Vladimir Ermakov, director of the department for nonproliferation and arms control of the Russian Foreign Ministry, said: “Russia‘s supplies to Syria would be able to close Syrian airspace where necessary.”
“There is nothing at all [to prohibit Russia‘s move] in the area of reduction of strategic offensive weapons, missile arsenals and nuclear weapons, except the Russia-U.S. agreements. And the current situation allows to assume that the probability of concluding some new agreements in the coming years is not very high,” said Ermakov.
“It is capable of intercepting air threats at a range of more than 250 kilometers and simultaneously hitting several aerial targets,” he said in the statement.
Contrary to concerns of U.S. National Security Adviser John Bolton that the deployment would escalate tensions, Ermakov said, it would in fact “lead to stabilization” of the situation in the region.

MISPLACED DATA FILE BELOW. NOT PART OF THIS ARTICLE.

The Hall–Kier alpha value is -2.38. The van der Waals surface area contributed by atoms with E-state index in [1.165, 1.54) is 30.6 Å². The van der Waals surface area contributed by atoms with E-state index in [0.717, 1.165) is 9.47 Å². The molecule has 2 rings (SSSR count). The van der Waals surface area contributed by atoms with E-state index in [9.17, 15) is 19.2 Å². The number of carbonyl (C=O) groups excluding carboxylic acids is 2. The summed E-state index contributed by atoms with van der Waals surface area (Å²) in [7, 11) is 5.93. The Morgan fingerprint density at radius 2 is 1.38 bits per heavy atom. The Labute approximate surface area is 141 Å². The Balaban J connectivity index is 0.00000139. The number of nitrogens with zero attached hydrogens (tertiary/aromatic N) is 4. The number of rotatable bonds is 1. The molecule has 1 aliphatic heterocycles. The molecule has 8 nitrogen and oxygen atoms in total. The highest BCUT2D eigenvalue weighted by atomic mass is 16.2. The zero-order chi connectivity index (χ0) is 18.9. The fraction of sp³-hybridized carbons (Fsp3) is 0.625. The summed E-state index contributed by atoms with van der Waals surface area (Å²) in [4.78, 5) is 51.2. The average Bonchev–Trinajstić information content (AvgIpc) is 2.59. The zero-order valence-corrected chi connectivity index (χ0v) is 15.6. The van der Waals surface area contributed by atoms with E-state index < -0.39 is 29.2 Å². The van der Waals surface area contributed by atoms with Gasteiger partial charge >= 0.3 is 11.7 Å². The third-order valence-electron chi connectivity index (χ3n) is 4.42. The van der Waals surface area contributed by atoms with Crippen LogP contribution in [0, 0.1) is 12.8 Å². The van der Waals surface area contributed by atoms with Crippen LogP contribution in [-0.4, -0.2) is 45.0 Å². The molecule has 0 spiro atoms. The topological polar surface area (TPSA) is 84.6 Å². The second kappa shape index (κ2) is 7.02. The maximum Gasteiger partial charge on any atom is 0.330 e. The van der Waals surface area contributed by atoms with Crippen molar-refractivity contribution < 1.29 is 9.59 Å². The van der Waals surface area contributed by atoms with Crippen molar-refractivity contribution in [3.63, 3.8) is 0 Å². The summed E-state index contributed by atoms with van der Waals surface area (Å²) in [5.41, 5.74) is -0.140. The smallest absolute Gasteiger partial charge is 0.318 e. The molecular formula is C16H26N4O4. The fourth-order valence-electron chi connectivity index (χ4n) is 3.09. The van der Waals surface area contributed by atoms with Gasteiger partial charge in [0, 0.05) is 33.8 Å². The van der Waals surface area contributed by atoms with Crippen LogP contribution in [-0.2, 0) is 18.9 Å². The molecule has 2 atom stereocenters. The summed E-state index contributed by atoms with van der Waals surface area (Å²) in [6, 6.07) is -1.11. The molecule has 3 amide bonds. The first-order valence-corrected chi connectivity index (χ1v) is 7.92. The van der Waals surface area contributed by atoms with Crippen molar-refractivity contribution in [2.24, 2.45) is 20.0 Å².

“In fact, these actions will lead to the stabilization of region, as we will be able to close the airspace if and where necessary, and, most importantly, our servicemen that fulfill their international duty at the Syrian government’s invitation will be protected,” he said, as quoted by state news agency RIA Novosti.
Also speaking at the news conference, Kremlin spokesman Dmitry Peskov reiterated that S-300 systems’ supplies were “not directed at any third country”.
Last week, Israeli F-16s entered Syrian airspace to strike Syrian military targets in the northwestern Latakia province.
When Syria’s Russian-built S-200 air-defense system responded to the airspace breach, a Russian Il-20 military plane was struck by a missile, destroying the aircraft and killing all 15 servicemen on board.
Moscow accused Israel of using the Russian aircraft as a shield against the Syrian defense.
Russia backs Syrian regime forces while Israel conducts airstrikes against alleged Iran-backed forces operating along its border.
The two militaries cooperate through an emergency hotline to prevent incidents.